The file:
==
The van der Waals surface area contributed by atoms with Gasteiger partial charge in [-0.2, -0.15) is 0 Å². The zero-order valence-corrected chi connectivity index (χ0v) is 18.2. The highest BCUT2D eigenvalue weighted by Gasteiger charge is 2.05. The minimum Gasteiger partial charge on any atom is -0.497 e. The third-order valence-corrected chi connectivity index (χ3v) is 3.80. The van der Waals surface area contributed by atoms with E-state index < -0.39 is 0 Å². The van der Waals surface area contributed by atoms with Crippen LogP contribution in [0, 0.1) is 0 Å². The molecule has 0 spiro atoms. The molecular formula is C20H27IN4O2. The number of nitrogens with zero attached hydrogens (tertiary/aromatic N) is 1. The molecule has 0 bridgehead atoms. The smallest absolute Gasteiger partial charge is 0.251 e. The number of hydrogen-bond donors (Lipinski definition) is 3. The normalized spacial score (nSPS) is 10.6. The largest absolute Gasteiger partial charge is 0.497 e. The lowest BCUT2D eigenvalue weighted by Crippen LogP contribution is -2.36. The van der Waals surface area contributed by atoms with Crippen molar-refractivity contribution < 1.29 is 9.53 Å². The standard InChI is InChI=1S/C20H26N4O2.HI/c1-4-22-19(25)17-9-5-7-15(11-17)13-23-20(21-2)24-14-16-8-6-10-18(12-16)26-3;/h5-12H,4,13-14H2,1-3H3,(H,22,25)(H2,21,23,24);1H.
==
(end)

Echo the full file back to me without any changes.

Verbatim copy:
The van der Waals surface area contributed by atoms with Gasteiger partial charge in [-0.2, -0.15) is 0 Å². The zero-order valence-corrected chi connectivity index (χ0v) is 18.2. The highest BCUT2D eigenvalue weighted by Gasteiger charge is 2.05. The minimum Gasteiger partial charge on any atom is -0.497 e. The third-order valence-corrected chi connectivity index (χ3v) is 3.80. The van der Waals surface area contributed by atoms with E-state index < -0.39 is 0 Å². The van der Waals surface area contributed by atoms with Crippen LogP contribution in [0, 0.1) is 0 Å². The molecule has 0 spiro atoms. The molecular formula is C20H27IN4O2. The number of nitrogens with zero attached hydrogens (tertiary/aromatic N) is 1. The molecule has 0 bridgehead atoms. The smallest absolute Gasteiger partial charge is 0.251 e. The number of hydrogen-bond donors (Lipinski definition) is 3. The normalized spacial score (nSPS) is 10.6. The largest absolute Gasteiger partial charge is 0.497 e. The lowest BCUT2D eigenvalue weighted by Crippen LogP contribution is -2.36. The van der Waals surface area contributed by atoms with Crippen molar-refractivity contribution < 1.29 is 9.53 Å². The standard InChI is InChI=1S/C20H26N4O2.HI/c1-4-22-19(25)17-9-5-7-15(11-17)13-23-20(21-2)24-14-16-8-6-10-18(12-16)26-3;/h5-12H,4,13-14H2,1-3H3,(H,22,25)(H2,21,23,24);1H.